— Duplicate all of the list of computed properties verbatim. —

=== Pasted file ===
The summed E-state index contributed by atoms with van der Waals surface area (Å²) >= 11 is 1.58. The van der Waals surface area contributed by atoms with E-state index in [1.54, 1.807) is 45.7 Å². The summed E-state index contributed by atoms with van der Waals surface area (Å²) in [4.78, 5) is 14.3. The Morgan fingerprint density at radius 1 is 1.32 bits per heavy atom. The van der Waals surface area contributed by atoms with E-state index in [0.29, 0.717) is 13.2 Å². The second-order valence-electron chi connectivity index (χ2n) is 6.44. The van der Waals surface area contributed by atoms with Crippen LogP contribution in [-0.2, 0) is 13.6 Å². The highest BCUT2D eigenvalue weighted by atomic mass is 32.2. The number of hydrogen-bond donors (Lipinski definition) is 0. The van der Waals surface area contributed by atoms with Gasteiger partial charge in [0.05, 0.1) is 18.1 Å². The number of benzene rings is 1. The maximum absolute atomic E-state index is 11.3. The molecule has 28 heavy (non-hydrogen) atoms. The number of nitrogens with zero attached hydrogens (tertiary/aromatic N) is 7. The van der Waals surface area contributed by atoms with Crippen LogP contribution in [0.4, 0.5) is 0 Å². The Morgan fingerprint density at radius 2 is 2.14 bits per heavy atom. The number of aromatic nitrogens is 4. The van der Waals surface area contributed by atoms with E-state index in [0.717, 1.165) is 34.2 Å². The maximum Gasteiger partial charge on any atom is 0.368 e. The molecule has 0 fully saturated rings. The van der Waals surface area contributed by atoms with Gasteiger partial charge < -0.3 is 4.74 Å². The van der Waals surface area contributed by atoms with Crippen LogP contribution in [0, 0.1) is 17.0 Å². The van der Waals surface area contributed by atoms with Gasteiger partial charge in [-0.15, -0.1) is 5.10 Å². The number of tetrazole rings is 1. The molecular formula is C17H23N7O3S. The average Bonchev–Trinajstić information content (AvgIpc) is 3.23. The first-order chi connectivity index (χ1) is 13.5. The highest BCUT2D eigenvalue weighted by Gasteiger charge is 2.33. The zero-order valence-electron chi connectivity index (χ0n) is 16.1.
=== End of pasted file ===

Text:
The summed E-state index contributed by atoms with van der Waals surface area (Å²) >= 11 is 1.58. The van der Waals surface area contributed by atoms with E-state index in [1.54, 1.807) is 45.7 Å². The summed E-state index contributed by atoms with van der Waals surface area (Å²) in [4.78, 5) is 14.3. The Morgan fingerprint density at radius 1 is 1.32 bits per heavy atom. The van der Waals surface area contributed by atoms with E-state index in [0.29, 0.717) is 13.2 Å². The second-order valence-electron chi connectivity index (χ2n) is 6.44. The van der Waals surface area contributed by atoms with Crippen LogP contribution in [-0.2, 0) is 13.6 Å². The highest BCUT2D eigenvalue weighted by atomic mass is 32.2. The number of hydrogen-bond donors (Lipinski definition) is 0. The van der Waals surface area contributed by atoms with Gasteiger partial charge in [0.05, 0.1) is 18.1 Å². The number of benzene rings is 1. The maximum absolute atomic E-state index is 11.3. The molecule has 28 heavy (non-hydrogen) atoms. The number of nitrogens with zero attached hydrogens (tertiary/aromatic N) is 7. The van der Waals surface area contributed by atoms with Crippen LogP contribution in [0.4, 0.5) is 0 Å². The Morgan fingerprint density at radius 2 is 2.14 bits per heavy atom. The number of aromatic nitrogens is 4. The van der Waals surface area contributed by atoms with E-state index in [0.717, 1.165) is 34.2 Å². The maximum Gasteiger partial charge on any atom is 0.368 e. The molecule has 0 fully saturated rings. The van der Waals surface area contributed by atoms with Gasteiger partial charge < -0.3 is 4.74 Å². The van der Waals surface area contributed by atoms with Crippen LogP contribution in [0, 0.1) is 17.0 Å². The van der Waals surface area contributed by atoms with Gasteiger partial charge in [-0.15, -0.1) is 5.10 Å². The number of tetrazole rings is 1. The molecular formula is C17H23N7O3S. The average Bonchev–Trinajstić information content (AvgIpc) is 3.23. The first-order chi connectivity index (χ1) is 13.5. The highest BCUT2D eigenvalue weighted by Gasteiger charge is 2.33. The zero-order valence-electron chi connectivity index (χ0n) is 16.1.